Cortisone, initially known as ‘compound E’ was the medical sensation of the late 1940s and early 1950s. As early as April 1949, only a week after Philip Hench and colleagues first described the potential of ‘compound E’ at a Mayo Clinic seminar, the New York Times reported the drug’s promise as a ‘modern miracle’ in the treatment of rheumatoid arthritis. Given its high profile, it is unsurprising that historians of medicine have been attracted to study the innovation of cortisone. It (...)
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  9.  7
    Introduction.John V. Pickstone & Michael Worboys - 2011 - Isis 102 (1):97-101.
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  10.  3
    Practice and the Science of Medicine in the Nineteenth Century.Michael Worboys - 2011 - Isis 102 (1):109-115.
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  11.  19
    The Comparative History of Sleeping Sickness in East and Central Africa, 1900–1914.Michael Worboys - 1994 - History of Science 32 (1):89-102.
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  12. ‘The Chief Constable of Clitheroe v M. Pasteur’: mad dogs and Lancastrians c. 1890.Neil Pemberton & Michael Worboys - 2005 - Bulletin of the John Rylands Library 87 (1):89-110.
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  13.  5
    Book Forum.Michael Worboys, Julie-Marie Strange & Neil Pemberton - 2020 - Studies in History and Philosophy of Science Part C: Studies in History and Philosophy of Biological and Biomedical Sciences 84:101331.
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  14. Book reviews-spreading germs: Diseases, theories, and medical practice in Britain, 1865-1900.Michael Worboys & Graham Mooney - 2002 - History and Philosophy of the Life Sciences 24 (2):327-328.
     
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  15.  9
    Before translational medicine: laboratory-clinic relations.Michael Worboys, Carsten Timmermann & Elizabeth Toon - 2021 - History and Philosophy of the Life Sciences 43 (2):1-5.
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  16.  17
    Beriberi, White Rice, and Vitamin B: A Disease, a Cause, and a Cure. Kenneth J. Carpenter.Michael Worboys - 2001 - Isis 92 (2):373-373.
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  17.  3
    Correction to: Special issue—before translational medicine: laboratory clinic relations lost in translation? Cortisone and the treatment of rheumatoid arthritis in Britain, 1950–1960.Michael Worboys & Elizabeth Toon - 2019 - History and Philosophy of the Life Sciences 42 (1):1.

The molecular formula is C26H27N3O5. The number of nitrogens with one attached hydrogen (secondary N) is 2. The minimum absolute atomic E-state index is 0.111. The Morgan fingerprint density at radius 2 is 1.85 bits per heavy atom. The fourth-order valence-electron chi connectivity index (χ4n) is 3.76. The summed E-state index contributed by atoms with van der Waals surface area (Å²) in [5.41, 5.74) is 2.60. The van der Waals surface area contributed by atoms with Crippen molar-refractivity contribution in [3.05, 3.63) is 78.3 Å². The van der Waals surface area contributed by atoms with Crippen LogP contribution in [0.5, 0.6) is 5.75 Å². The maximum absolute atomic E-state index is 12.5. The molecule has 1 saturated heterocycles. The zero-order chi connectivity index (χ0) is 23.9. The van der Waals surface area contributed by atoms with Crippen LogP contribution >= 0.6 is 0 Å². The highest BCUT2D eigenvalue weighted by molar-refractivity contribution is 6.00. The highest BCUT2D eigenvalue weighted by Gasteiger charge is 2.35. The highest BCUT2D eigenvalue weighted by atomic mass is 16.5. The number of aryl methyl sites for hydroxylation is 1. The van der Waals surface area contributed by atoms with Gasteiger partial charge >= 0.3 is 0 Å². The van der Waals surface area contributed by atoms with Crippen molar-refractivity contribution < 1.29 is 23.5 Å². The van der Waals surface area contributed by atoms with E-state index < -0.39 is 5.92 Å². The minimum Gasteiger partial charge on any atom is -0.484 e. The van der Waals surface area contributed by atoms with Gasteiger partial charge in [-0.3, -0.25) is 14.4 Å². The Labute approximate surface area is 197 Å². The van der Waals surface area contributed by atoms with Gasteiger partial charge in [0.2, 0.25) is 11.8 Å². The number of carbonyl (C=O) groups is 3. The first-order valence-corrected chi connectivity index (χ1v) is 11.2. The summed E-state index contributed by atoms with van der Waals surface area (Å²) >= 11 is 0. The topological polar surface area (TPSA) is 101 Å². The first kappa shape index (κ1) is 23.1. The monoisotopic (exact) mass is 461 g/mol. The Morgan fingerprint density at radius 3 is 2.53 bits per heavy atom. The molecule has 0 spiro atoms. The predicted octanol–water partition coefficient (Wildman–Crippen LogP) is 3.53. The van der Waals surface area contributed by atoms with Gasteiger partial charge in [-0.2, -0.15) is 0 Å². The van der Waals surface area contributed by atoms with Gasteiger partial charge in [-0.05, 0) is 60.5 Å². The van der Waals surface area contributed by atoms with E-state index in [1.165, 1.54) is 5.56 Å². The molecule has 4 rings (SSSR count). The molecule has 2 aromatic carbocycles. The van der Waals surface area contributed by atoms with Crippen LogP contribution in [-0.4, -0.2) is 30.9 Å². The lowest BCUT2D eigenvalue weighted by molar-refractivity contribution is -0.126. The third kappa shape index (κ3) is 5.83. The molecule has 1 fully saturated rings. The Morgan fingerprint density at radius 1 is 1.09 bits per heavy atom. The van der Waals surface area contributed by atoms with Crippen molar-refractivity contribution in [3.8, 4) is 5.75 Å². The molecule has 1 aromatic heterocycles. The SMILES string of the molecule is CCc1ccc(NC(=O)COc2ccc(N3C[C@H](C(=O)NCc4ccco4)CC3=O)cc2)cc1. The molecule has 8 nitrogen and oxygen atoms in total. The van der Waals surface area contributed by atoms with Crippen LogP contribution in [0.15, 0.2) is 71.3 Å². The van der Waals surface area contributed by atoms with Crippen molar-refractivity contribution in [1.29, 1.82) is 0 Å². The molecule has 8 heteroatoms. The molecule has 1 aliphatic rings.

The above-mentioned article has been published online on 7 November 2019 as part of topical collection ‘_Before Translational Medicine: Laboratory Clinic Relations_’.
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  18.  2
    Correction to: Special issue—before translational medicine: laboratory clinic relations lost in translation? Cortisone and the treatment of rheumatoid arthritis in Britain, 1950–1960.Michael Worboys & Elizabeth Toon - 2019 - History and Philosophy of the Life Sciences 42 (1):1-1.
    The above-mentioned article has been published online on 7 November 2019 as part of topical collection ‘Before Translational Medicine: Laboratory Clinic Relations’.
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  19. Data Quality in Geographic Information, chapter Some Algebraic and Logical Foundations for Spatial Imprecision.Michael F. Worboys - forthcoming - Hermes.
  20.  13
    Scientific Colonialism: A Cross-Cultural Comparison. Nathan Reingold, Marc Rothenberg.Michael Worboys - 1988 - Isis 79 (2):317-318.
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  21.  6
    Christoph Gradmann. Laboratory Disease: Robert Koch's Medical Bacteriology. Translated by Elborg Forster. 328 pp., illus., index. Baltimore: Johns Hopkins University Press, 2009. $35. [REVIEW]Michael Worboys - 2011 - Isis 102 (1):183-184.
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  22.  22
    George N. Vlahakis;, Isabel Maria Malquias;, Nathan M. Brooks;, François Regourd;, Feza Gunergun;, David Wright. Imperialism and Science: Social Impact and Interaction. xii + 384 pp., illus., figs., bibl., index. Santa Barbara, Calif.: ABC‐CLIO, 2006. $75. [REVIEW]Michael Worboys - 2007 - Isis 98 (4):860-861.
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  23.  6
    Helen Tilley. Africa as a Living Laboratory: Empire, Development, and the Problem of Scientific Knowledge, 1870–1950. xiv + 520 pp., illus., index. Chicago/London: University of Chicago Press, 2011. $85. [REVIEW]Michael Worboys - 2012 - Isis 103 (2):421-423.
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  24.  11
    Mark W. Weatherall. Gentlemen, Scientists, and Doctors: Medicine at Cambridge, 1800–1940. x + 341 pp., bibl., index. Rochester, N.Y./Suffolk, England: Boydell Press, 2000. $90. [REVIEW]Michael Worboys - 2004 - Isis 95 (2):308-309.
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  25.  15
    Nadja durbach, bodily matters: The anti-vaccination movement in England, 1853–1907. Durham, nc and London, Duke university press, 2005. Pp. XIII+276. Isbn 0-8223-3412-7. $84.95 . Isbn 0-8223-3423-2. [REVIEW]Michael Worboys - 2007 - British Journal for the History of Science 40 (2):301-302.
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  26.  8
    Poonam Bala . Biomedicine as a Contested Site: Some Revelations in Imperial Contexts. x + 197 pp., illus., index. Lanham, Md.: Lexington Books, 2009. $26.05. [REVIEW]Michael Worboys - 2010 - Isis 101 (1):187-187.